The first list of names who will be asked to witness in the Paul Manafort case has been released. U.S. District Judge T.S. Ellis II will grant immunity to several witnesses and unseal certain documents entered as evidence in the case.
On Monday a list of five witnesses was released, as Manafort’s request for a trial delay was granted, moving the date back to start on July 31st, instead of this week.
Reuters reports that the five individuals receiving immunity for testifying against Manafort are Dennis Raico, Cindy Laporta, Conor [possibly spelled ‘Connor’] O’Brien, Donna Duggan, and James Brennan.
Some of these names will be more familiar to the public than others.
James Brennan is a Former New York State Assembly member.
The other names on the list are less politically prominent, though Washington Post‘s Rachel Weiner notes that the commonality between them is that all are connected to financial institutions.
CNBC reports that Dennis Raico is employed by a Chicago bank, Federal Savings Bank. The insitution’s president, Stephen Calk, was alleged to have been offered a White House position by Manafort, in exchange for financial favors to the tune of $16 million.
While we have not been able to definitely confirm the identities of the individuals, Hill Reporter was able to confirm that people by those names are connected to banks or other financial services as follows:
Cindy Laporta is listed as a CPA at Kositzka, Wicks & Company, which provides CPAs for government contracts involving real estate, health care, and other matters.
A Connor O’Brien lists himself as President and CEO in an investment management company, O’Shares. It isn’t clear if this is the same Connor O’Brien.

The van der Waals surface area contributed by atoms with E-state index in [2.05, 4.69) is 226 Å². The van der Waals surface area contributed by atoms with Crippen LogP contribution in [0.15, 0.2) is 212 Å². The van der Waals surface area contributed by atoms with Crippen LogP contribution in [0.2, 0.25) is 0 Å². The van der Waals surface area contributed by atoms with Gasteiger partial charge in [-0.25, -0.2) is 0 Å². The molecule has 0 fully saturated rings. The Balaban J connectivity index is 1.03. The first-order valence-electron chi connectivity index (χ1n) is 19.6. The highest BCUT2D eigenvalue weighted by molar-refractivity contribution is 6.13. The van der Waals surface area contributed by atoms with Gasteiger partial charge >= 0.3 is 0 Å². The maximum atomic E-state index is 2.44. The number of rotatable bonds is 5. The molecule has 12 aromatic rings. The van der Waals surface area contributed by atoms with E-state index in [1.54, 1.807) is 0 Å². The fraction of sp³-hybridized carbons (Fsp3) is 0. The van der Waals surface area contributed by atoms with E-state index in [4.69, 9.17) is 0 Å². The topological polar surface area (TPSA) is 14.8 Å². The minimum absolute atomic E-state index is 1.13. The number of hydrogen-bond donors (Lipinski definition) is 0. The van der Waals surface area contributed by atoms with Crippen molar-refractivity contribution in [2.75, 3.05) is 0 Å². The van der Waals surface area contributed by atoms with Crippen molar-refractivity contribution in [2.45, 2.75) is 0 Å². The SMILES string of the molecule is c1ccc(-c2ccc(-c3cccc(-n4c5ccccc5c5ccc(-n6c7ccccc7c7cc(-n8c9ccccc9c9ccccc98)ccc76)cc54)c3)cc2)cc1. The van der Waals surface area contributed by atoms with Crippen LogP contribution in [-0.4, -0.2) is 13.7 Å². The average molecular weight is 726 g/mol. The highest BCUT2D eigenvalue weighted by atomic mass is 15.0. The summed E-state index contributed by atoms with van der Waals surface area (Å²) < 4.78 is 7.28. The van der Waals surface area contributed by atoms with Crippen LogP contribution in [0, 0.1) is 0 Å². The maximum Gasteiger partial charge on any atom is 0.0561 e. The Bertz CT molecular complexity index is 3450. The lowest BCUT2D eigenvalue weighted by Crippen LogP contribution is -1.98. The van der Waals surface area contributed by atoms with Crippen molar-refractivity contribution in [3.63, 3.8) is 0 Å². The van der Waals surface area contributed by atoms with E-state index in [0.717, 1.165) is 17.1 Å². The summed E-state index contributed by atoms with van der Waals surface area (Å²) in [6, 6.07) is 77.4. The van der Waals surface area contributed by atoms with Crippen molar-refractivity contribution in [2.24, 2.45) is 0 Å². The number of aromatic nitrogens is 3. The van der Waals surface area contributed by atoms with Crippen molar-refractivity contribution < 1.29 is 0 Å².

The five are reportedly being compelled to testify, and another 30 names of witnesses is expected to be disclosed at some point before the trial.
Paul Manafort, Trump’s former campaign manager, is facing charges of failing to register as a foreign agent, and conspiracy against the U.S., and is currently being held in a Federal prison after allegedly attempting witness tampering.
The charges are for activities that, according to the indictment, continued through the time he served as Trump’s campaign manager.
According to Courthouse News, his trial was to begin on Tuesday, but Manafort’s defense team claimed they had failed to review thousands of documents in evidence, hoping to wait for copies to be provided to them in discovery rather than attempting to procure copies at their own expense.
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Steph Bazzle reports on social issues and religion for Hill Reporter. She focuses on stories that speak to everyone's right to practice what they believe in and receive the support of their communities and government officials. You can reach her at Steph@HillReporter.com